Oh, for the good old days when villains wore black (Stetsons, if appropriate), twirled their handlebar mustaches, and revealed their evil ways in every word and deed. Think Uriah Heep from David Copperfield by Charles Dickens, Dr. Hyde from The Strange Case of Dr. Jekyll and Mr. Hyde, by Robert Louis Stevenson, Professor Moriarty in the Sherlock Holmes novels by Sir Arthur Conan Doyle.
Scoundrels we love to hate.
But while we can still appreciate the all-out, no-holds-barred malevolence of these anti-heroes, most modern readers expect a more nuanced approach to their (well, your) villains.
Villains are needed
You write the story from the protagonist’s point of view. It’s a challenge enough to show this character as real and sympathetic. The antagonist/villain is there but frequently only as foil to demonstrate the hero’s sterling qualities.
Now, you need this kind of a dynamic to make the novel work. For interesting reading, the leading character cannot sail smoothly to his promised land. Wants to be an Olympic athlete? Gets the gold. Wants to write a famous opera? The new Mozart. Not only is this progression boring but it doesn’t do anything for how we feel about the protagonist. You like people whose success comes easily? No, we like people who struggle and then conquer.
Enter, the villain. He can be the personification of the world blocking or thwarting the hero’s objectives. But if that is the only role he plays in the novel, the villain can also become boring or at least repetitive and unidimensional. And, not particularly believable. Or only in the style of the mustache-twirling from above.
So, you need the villain to be as believable as your hero. And if you can, you have a great opportunity to deepen the story.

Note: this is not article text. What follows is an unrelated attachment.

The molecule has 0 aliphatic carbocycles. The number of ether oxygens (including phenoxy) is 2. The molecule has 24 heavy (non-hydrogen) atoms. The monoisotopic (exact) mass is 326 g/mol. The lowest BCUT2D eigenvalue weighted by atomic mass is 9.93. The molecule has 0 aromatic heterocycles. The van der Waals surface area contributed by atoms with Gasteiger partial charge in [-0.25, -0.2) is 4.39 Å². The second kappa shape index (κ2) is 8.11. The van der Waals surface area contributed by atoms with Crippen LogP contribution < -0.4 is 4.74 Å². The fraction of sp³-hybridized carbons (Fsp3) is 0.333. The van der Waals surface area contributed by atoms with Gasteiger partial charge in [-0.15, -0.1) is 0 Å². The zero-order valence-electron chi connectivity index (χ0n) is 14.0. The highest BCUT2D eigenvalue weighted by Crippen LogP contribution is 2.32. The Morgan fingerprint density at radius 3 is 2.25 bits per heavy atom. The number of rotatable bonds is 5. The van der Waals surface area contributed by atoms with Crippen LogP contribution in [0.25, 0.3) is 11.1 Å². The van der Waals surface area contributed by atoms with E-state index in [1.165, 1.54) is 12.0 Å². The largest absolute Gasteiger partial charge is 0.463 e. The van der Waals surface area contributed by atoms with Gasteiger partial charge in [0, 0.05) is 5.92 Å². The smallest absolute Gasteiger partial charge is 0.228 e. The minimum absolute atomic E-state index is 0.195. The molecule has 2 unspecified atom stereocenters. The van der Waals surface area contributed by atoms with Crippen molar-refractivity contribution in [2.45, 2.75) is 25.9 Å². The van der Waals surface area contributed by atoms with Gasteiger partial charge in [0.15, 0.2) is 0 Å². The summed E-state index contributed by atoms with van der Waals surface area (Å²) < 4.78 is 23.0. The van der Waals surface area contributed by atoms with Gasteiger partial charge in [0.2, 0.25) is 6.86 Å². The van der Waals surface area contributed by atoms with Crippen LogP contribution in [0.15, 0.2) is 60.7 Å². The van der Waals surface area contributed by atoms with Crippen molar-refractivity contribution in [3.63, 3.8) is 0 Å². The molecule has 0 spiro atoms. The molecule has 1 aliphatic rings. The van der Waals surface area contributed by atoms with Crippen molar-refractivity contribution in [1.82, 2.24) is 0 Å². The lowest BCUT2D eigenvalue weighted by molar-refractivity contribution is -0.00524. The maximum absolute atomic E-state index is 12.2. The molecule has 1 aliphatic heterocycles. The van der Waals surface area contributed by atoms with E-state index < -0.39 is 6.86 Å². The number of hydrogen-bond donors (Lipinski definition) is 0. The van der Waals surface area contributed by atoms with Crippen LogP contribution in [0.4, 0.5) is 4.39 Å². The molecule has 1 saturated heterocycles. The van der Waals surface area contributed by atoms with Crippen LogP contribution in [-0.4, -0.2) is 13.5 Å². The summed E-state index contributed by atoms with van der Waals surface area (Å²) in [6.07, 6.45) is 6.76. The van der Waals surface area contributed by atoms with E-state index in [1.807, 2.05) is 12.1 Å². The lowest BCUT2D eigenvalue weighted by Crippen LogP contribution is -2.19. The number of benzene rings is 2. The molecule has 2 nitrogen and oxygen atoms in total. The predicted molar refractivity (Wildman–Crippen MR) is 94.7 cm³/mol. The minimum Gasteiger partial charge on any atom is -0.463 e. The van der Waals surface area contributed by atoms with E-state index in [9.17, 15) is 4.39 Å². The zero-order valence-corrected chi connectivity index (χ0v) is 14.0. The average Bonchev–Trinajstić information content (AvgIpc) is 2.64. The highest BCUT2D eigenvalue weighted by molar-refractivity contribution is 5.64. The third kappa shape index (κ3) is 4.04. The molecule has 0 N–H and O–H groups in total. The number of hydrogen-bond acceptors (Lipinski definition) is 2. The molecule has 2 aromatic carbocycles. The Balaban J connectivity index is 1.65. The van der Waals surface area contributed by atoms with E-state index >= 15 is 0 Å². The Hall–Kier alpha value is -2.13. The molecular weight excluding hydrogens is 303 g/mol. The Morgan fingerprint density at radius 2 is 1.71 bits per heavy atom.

How do I make my villain believable?
So, the big thing is to make your heavy as human as possible. What he needs is:
- To be well-motivated. It is not enough for him to say, “I’ve always hated Harry [your main character] and I’m going to stop him.” Show, show, show. Why does he hate Harry? What did Harry do to him? Is he perhaps justified in his wish for revenge?
- To care about something or someone. And getting Harry doesn’t count. It could be a dog. Or a place. Could be a lost love. Whatever. But he needs to have more in his life than retribution. (Unless of course you want to make him a psychopath but that has its own writing challenges.) Showing him with loving emotions both humanizes and makes the reader reassess him.
- His own agenda. He cannot just act in reaction to the hero’s goals. He needs his own ends and desires. He has a plan. He will walk all over Harry to get them. But necessary in his mind to reach his destination.
Playing with antiheroes
In fact, if you make both the villain and the hero very human, and dare I say, sympathetic, you may be able to do the coolest thing: you may make it hard for the reader to decide which is which. Is the villain the tyrannical father who refuses to let his daughter take art lessons? Or is it the well-meaning teacher who tries to help a young girl be free? The ‘easy’ villain is the father. The ‘interesting’ villain is the schoolteacher who is imposing her morality on a situation she doesn’t understand.
This is one time when it’s okay to confuse the reader. She’ll love it.
Next post: the unreliable narrator. Also a winner with readers.